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With the shift toward evidence-based medicine and value-based pricing, the needs of payers are evolving. Whereas in the past a pharmaceutical organization’s Market Access and Reimbursement (MA&R) group would primarily engage payers around the economic benefits of a product, payers are now increasingly interested in patient outcomes data and clinical evidence supporting the product. Some of the large payers, such as Aetna or United Healthcare, go even further, seeking heavy medical representation from pharma in order to conduct multi-year studies to evaluate outcomes.
As a result, the role the Medical Affairs (MA) organization plays in supporting MA&R has expanded as medical science liaisons (MSLs) are called upon to interface and engage with payers to discuss the science behind the drug. Meanwhile, companies are beginning to transition the health economics and outcomes research (HEOR) function out of the Commercial organization where it traditionally resides and are aligning the function under MA. Adding HEOR responsibilities to MA has major implications, however, in terms of interactions with stakeholders, the way interactions are documented, and the activities and skill sets that will be required.
Recently, Campbell Alliance brought together MA leaders from a diverse range of pharmaceutical and biotechnology companies as part of its annual Medical Affairs Leadership Summit. In a survey of 17 Summit members, 68% of respondents cited HEOR knowledge as one of the unique skills expected from the MA resources providing MA&R support. Other skills cited by more than half of respondents include payer market/managed care knowledge and health outcomes and/or health economic study design and execution experience. Depending on the level of MA&R support needed, companies will have to determine the best approach for building HEOR capability, whether that means training existing MSLs or creating a separate, specialized HEOR role.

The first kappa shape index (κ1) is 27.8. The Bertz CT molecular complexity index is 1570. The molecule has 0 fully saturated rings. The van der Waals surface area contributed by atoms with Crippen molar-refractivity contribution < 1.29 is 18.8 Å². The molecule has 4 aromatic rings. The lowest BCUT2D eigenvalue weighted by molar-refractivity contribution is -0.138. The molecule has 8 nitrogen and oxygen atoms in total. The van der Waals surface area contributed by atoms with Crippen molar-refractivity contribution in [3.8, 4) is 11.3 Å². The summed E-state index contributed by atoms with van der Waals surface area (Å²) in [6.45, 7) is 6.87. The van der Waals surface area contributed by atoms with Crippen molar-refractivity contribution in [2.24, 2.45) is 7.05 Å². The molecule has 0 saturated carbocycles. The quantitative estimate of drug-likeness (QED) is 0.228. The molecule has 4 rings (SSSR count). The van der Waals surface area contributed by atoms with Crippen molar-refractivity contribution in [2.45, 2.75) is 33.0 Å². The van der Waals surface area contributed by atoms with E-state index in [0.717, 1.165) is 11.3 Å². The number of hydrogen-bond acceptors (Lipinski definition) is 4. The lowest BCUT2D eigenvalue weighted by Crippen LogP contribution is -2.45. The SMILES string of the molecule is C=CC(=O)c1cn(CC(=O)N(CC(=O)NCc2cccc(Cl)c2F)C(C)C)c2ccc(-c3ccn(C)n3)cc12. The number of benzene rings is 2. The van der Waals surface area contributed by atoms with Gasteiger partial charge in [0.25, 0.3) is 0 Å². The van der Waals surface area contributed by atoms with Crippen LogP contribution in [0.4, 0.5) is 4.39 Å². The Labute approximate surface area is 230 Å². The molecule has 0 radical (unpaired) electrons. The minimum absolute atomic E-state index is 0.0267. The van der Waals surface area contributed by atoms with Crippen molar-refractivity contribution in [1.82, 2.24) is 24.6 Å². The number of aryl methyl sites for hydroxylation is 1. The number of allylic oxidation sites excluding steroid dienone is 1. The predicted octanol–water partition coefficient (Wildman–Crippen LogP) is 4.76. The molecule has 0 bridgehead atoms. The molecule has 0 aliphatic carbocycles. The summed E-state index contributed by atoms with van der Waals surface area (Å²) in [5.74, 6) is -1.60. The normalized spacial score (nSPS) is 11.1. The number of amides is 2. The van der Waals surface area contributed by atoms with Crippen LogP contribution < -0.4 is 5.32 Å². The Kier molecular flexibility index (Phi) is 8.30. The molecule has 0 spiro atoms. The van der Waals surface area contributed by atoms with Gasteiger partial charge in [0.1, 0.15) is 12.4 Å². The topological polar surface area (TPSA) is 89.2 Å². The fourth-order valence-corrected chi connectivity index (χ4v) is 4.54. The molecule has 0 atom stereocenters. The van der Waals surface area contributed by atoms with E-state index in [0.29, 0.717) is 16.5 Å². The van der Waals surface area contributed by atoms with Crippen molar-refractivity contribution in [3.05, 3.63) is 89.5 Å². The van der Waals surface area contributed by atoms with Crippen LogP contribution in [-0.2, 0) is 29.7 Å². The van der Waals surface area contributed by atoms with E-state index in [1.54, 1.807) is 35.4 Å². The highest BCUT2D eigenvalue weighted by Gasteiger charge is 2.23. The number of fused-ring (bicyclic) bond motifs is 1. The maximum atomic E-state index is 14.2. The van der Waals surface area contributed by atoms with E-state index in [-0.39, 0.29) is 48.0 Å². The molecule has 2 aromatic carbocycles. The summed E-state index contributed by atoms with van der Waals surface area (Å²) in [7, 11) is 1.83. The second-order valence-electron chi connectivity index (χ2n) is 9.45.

The nature of communications with MA&R stakeholders is seen as different from traditional MSL communications, with some organizations allowing proactive communication with payers. Most dedicated MSL groups, meanwhile, respond reactively to specific requests. Companies will need to give this issue a lot of consideration, particularly in terms of how it impacts compensation.
Because most MA&R groups are currently under the commercial organization, the personnel are compensated similarly to sales representatives. Compensation is based on getting drugs on formulary and increasing access as measured by sales or volume. But if elements of this function are integrated under the MA organization, this type of metric would be challenging under the regulatory restrictions that govern MA.
Another important issue around compliance is in how conversations are documented. Everything that an MSL does has to be documented because of the regulatory requirements around non-promotional activity. For the individuals who are currently providing payer support, the same level of diligence is not required in documenting their conversations or rationale. If and when those individuals are brought under MA, companies will be faced with the issue of finding common ground for documenting conversations depending on whether they are allowed to be proactive or purely reactive. Integrating and managing that diligence level could prove to be a challenge.
The evolution of healthcare systems will dictate the need for MA&R support globally. In the US specifically, the implementation of healthcare reform will bring about a redesign of payment structures and service delivery models, shifting the management of clinical and financial risk from payers toward providers. Of all the various models and concepts that the Affordable Care Act promotes, accountable care organizations (ACOs), comparative effectiveness research, and value-based pricing are most likely to have a significant impact on access and reimbursement. As these new models take effect, MA organizations will need to discuss these issues with payers to see if any common ground exists between the payer and the pharma company.
As the implementation of healthcare reform is still in its infancy, many unknowns exist in terms of implications. Companies would be advised to stay on top of future developments as they emerge in order to build an understanding of what is going to be required to support payers in the future.
ABOUT THE AUTHORS
Mike Menta is senior vice president, Medical Affairs Center of Excellence, Campbell Alliance. He can be reached at email@example.com. Thao Sutter is a senior engagement manager, Campbell Alliance. She can be reached at firstname.lastname@example.org. For more information on Campbell Alliance’s Medical Affairs Leadership Summit, visit www.campbellalliance.com/MAsummit.